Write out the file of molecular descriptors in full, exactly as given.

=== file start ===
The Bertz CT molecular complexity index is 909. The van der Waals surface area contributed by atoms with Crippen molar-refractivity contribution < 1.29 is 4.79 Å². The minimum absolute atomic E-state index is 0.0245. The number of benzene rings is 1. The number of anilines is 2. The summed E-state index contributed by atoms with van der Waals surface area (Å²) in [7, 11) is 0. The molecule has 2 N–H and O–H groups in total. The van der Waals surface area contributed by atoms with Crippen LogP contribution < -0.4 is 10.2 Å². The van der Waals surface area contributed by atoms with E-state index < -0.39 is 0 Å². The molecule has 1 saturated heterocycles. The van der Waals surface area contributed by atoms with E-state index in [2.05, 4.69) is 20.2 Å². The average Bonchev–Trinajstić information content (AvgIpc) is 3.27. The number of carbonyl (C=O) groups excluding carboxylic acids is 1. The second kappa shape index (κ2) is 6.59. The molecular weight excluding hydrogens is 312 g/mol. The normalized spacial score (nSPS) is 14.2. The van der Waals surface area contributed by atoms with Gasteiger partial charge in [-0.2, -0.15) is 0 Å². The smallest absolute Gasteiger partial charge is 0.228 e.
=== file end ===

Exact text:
The Bertz CT molecular complexity index is 909. The van der Waals surface area contributed by atoms with Crippen molar-refractivity contribution < 1.29 is 4.79 Å². The minimum absolute atomic E-state index is 0.0245. The number of benzene rings is 1. The number of anilines is 2. The summed E-state index contributed by atoms with van der Waals surface area (Å²) in [7, 11) is 0. The molecule has 2 N–H and O–H groups in total. The van der Waals surface area contributed by atoms with Crippen LogP contribution < -0.4 is 10.2 Å². The van der Waals surface area contributed by atoms with E-state index < -0.39 is 0 Å². The molecule has 1 saturated heterocycles. The van der Waals surface area contributed by atoms with E-state index in [2.05, 4.69) is 20.2 Å². The average Bonchev–Trinajstić information content (AvgIpc) is 3.27. The number of carbonyl (C=O) groups excluding carboxylic acids is 1. The second kappa shape index (κ2) is 6.59. The molecular weight excluding hydrogens is 312 g/mol. The normalized spacial score (nSPS) is 14.2. The van der Waals surface area contributed by atoms with Gasteiger partial charge in [-0.2, -0.15) is 0 Å². The smallest absolute Gasteiger partial charge is 0.228 e.